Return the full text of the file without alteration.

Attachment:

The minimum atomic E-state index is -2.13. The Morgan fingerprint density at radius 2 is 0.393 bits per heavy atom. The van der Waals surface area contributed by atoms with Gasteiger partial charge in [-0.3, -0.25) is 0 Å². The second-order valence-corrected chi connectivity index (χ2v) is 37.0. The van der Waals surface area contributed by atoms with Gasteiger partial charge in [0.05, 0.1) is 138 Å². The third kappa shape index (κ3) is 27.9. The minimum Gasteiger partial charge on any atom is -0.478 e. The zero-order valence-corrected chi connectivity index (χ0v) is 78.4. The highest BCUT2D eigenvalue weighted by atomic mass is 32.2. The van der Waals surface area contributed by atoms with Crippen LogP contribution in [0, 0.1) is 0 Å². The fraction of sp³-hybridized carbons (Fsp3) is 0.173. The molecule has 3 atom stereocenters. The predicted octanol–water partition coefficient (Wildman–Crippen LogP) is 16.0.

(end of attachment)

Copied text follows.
The minimum atomic E-state index is -2.13. The Morgan fingerprint density at radius 2 is 0.393 bits per heavy atom. The van der Waals surface area contributed by atoms with Gasteiger partial charge in [-0.3, -0.25) is 0 Å². The second-order valence-corrected chi connectivity index (χ2v) is 37.0. The van der Waals surface area contributed by atoms with Gasteiger partial charge in [0.05, 0.1) is 138 Å². The third kappa shape index (κ3) is 27.9. The minimum Gasteiger partial charge on any atom is -0.478 e. The zero-order valence-corrected chi connectivity index (χ0v) is 78.4. The highest BCUT2D eigenvalue weighted by atomic mass is 32.2. The van der Waals surface area contributed by atoms with Crippen LogP contribution in [0, 0.1) is 0 Å². The fraction of sp³-hybridized carbons (Fsp3) is 0.173. The molecule has 3 atom stereocenters. The predicted octanol–water partition coefficient (Wildman–Crippen LogP) is 16.0.